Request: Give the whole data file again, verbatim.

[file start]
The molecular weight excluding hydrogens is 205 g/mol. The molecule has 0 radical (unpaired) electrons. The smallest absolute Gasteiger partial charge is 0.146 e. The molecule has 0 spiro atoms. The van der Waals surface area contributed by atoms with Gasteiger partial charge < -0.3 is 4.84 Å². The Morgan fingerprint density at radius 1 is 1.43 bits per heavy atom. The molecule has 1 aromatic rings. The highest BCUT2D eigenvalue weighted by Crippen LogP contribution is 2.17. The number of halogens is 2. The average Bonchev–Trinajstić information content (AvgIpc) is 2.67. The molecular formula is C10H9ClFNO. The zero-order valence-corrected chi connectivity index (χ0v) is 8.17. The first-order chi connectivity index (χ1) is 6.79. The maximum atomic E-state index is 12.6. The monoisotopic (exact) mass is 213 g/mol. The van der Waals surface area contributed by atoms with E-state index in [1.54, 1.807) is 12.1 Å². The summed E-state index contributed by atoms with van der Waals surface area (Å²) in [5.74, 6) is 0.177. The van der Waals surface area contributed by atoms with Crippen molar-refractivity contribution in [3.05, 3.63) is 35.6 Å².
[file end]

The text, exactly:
The molecular weight excluding hydrogens is 205 g/mol. The molecule has 0 radical (unpaired) electrons. The smallest absolute Gasteiger partial charge is 0.146 e. The molecule has 0 spiro atoms. The van der Waals surface area contributed by atoms with Gasteiger partial charge < -0.3 is 4.84 Å². The Morgan fingerprint density at radius 1 is 1.43 bits per heavy atom. The molecule has 1 aromatic rings. The highest BCUT2D eigenvalue weighted by Crippen LogP contribution is 2.17. The number of halogens is 2. The average Bonchev–Trinajstić information content (AvgIpc) is 2.67. The molecular formula is C10H9ClFNO. The zero-order valence-corrected chi connectivity index (χ0v) is 8.17. The first-order chi connectivity index (χ1) is 6.79. The maximum atomic E-state index is 12.6. The monoisotopic (exact) mass is 213 g/mol. The van der Waals surface area contributed by atoms with E-state index in [1.54, 1.807) is 12.1 Å². The summed E-state index contributed by atoms with van der Waals surface area (Å²) in [5.74, 6) is 0.177. The van der Waals surface area contributed by atoms with Crippen molar-refractivity contribution in [3.05, 3.63) is 35.6 Å².